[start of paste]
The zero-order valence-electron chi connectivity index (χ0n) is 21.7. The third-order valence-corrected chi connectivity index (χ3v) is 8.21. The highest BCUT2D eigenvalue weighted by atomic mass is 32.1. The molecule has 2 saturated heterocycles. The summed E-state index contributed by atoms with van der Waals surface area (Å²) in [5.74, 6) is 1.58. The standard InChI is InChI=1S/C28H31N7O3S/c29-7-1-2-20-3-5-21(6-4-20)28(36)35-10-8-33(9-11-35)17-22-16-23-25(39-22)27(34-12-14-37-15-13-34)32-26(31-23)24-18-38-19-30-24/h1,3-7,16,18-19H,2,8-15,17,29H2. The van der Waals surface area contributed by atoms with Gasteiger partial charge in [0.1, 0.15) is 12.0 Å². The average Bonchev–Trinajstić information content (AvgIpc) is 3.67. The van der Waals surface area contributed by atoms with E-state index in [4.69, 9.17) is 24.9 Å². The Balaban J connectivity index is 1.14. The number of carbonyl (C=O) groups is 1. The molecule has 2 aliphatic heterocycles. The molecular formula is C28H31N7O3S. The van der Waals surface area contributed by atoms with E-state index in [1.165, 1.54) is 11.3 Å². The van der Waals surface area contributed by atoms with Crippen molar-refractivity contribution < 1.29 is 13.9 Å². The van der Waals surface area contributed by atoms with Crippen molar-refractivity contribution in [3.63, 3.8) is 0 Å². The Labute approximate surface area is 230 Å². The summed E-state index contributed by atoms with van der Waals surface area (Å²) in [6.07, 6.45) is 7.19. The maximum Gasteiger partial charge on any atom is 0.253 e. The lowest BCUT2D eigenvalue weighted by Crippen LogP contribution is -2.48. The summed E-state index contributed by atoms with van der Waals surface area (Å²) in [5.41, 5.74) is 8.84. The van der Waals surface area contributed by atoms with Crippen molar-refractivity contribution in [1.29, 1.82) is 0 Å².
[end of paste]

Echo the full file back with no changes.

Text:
The zero-order valence-electron chi connectivity index (χ0n) is 21.7. The third-order valence-corrected chi connectivity index (χ3v) is 8.21. The highest BCUT2D eigenvalue weighted by atomic mass is 32.1. The molecule has 2 saturated heterocycles. The summed E-state index contributed by atoms with van der Waals surface area (Å²) in [5.74, 6) is 1.58. The standard InChI is InChI=1S/C28H31N7O3S/c29-7-1-2-20-3-5-21(6-4-20)28(36)35-10-8-33(9-11-35)17-22-16-23-25(39-22)27(34-12-14-37-15-13-34)32-26(31-23)24-18-38-19-30-24/h1,3-7,16,18-19H,2,8-15,17,29H2. The van der Waals surface area contributed by atoms with Gasteiger partial charge in [0.1, 0.15) is 12.0 Å². The average Bonchev–Trinajstić information content (AvgIpc) is 3.67. The van der Waals surface area contributed by atoms with E-state index in [4.69, 9.17) is 24.9 Å². The Balaban J connectivity index is 1.14. The number of carbonyl (C=O) groups is 1. The molecule has 2 aliphatic heterocycles. The molecular formula is C28H31N7O3S. The van der Waals surface area contributed by atoms with E-state index in [1.165, 1.54) is 11.3 Å². The van der Waals surface area contributed by atoms with Crippen molar-refractivity contribution < 1.29 is 13.9 Å². The van der Waals surface area contributed by atoms with Crippen molar-refractivity contribution in [3.63, 3.8) is 0 Å². The Labute approximate surface area is 230 Å². The summed E-state index contributed by atoms with van der Waals surface area (Å²) in [6.07, 6.45) is 7.19. The maximum Gasteiger partial charge on any atom is 0.253 e. The lowest BCUT2D eigenvalue weighted by Crippen LogP contribution is -2.48. The summed E-state index contributed by atoms with van der Waals surface area (Å²) in [5.41, 5.74) is 8.84. The van der Waals surface area contributed by atoms with Crippen molar-refractivity contribution in [1.29, 1.82) is 0 Å².